Quite often our users want to use a parametric CAESES® model and fit this model into their existing geometries. They import the geometry data using either a common CAD format (STEP, PARASOLID,..) or some proprietary format, and then they start fitting their CAESES® model into the imported data by changing the model parameters. In most cases, this is a manual or semi-automated process where the parameters are set in a way such that the error (least squares etc.) gets minimized. After this fitting step, a user would typically try to optimize the geometry shape further, using the fitted model as the baseline design.

At FRIENDSHIP SYTEMS, we work on generalized concepts, to fit any CAESES® model to suitable data. It’s quite a challenge to come up with a single solution for this, that’s for sure. And, of course, you cannot “easily” fit some given ship hull data into a F1 race car model, so the combination needs to make some kind of sense 😉 However, we have solved these fitting tasks several times for individual applications so that we have gained a lot of experience with this (see this case study for an example where we fitted a parametric CAESES® turbine blade into existing 3D blade sections). If one considers a specific application such as the turbine blade or a maritime propeller blade, it is much easier to offer a “generalized” method for all incoming geometries. So let’s take a look at the propeller blade:

For maritime propellers, we have a nice and easy-to-use functionality in place that is called blade analysis: From a set of imported blade surfaces, you can immediately generate a fully-parametric propeller model – with a single click! This method automatically creates all the relevant radial distributions for chord, camber, thickness, rake, skew and pitch. With these functions, CAESES® sets up a parametric blade model plus a propeller object. The 3D sections and a convenient view of the 2D sections are also directly available.

The result of such an analysis is typically used as input for a custom blade with individual profile definitions. Since the characteristic distributions are given, it takes only a couple of minutes to feed custom models with this information. If you don’t need a specific model at all, then the generated blade setup can be readily used as is.

We think that a huge benefit of this analysis is that you don’t have to go through the tedious process of manually fitting e.g. rake, skew and pitch functions – this is really a boring task (the author has some experience with this). The analysis directly gives you these functions. Just a few seconds instead of hours…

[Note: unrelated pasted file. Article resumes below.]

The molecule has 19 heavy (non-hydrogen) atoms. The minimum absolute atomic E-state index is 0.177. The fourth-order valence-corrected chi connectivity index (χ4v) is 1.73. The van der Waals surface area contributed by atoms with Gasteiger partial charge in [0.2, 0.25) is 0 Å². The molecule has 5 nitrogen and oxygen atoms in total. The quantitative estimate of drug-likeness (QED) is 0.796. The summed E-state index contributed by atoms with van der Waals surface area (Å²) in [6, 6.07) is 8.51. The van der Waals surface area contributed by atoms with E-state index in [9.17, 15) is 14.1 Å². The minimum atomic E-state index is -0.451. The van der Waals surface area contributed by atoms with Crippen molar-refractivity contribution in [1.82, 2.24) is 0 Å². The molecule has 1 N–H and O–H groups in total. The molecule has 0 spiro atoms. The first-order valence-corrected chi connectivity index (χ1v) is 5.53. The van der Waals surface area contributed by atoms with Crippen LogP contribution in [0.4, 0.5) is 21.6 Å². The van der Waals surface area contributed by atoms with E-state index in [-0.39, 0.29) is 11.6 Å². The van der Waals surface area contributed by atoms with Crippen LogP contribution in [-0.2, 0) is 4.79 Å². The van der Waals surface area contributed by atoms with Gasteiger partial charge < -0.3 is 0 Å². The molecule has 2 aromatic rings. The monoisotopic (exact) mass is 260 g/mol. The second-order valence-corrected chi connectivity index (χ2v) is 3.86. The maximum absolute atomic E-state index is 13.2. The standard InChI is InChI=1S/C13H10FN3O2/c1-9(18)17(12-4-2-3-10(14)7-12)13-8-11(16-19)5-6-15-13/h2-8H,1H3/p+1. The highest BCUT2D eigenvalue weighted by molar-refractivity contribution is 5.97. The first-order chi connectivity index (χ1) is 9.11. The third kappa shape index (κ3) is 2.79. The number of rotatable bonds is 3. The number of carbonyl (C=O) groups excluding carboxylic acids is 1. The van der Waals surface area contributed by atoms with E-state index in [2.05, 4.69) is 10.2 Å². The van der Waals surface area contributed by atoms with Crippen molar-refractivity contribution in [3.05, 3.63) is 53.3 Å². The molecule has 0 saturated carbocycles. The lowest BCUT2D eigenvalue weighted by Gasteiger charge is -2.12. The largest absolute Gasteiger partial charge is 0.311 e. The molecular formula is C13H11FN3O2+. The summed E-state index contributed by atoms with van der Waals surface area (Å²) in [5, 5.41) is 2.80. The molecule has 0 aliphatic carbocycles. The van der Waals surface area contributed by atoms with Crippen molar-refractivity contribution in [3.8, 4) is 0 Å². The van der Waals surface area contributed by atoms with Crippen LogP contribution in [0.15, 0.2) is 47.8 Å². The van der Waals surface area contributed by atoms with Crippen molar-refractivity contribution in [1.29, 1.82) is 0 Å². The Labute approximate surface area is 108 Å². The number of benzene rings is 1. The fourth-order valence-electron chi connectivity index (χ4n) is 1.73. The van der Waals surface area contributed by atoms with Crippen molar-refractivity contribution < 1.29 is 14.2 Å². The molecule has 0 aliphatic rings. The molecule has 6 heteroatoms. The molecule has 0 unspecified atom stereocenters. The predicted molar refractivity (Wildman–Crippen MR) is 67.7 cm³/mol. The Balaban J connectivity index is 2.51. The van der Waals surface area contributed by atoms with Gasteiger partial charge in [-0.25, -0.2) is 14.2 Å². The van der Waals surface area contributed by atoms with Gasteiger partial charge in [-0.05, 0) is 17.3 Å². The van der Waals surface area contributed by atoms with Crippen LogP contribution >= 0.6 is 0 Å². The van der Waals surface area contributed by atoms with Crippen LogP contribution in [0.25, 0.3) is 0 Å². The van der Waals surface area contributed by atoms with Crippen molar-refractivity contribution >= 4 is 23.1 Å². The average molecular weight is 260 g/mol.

Check out this short video from our tutorial section which demonstrates the blade analysis – we hope you’ll like it:

This blade analysis is part of the blade add-on of our CAESES® pro edition. Feel free to get in touch with us if you need more information. Here is another blog post that copes with comparison of blade profiles. If you are interested in trying out CAESES® for your own application then check out our product pages for more amazing details. We offer a powerful & free edition of CAESES®, which can be downloaded from our website. There are no annoying or hidden limitations, and you can directly start to set up your own intelligent model today!

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### 5 thoughts on “Blade Analysis for Propellers”

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2. Ali

Hi,

I am trying to use blade analysis for DTMB propeller. I have two iges blade surfaces. After importing the surface, when I am trying to use blade analysis as shown in video, I am getting the following error
*** ERROR FFeatureParser : Error in bladeanalysis [Could not find command: bladeanalysis]. Please note that I am using student free version. Is this function available in free version?

Regards,

Ali

1. FRIENDSHIP SYSTEMS Post author

Hi Ali,

As discussed through email, it had been an issue with your student license which is now solved. Enjoy!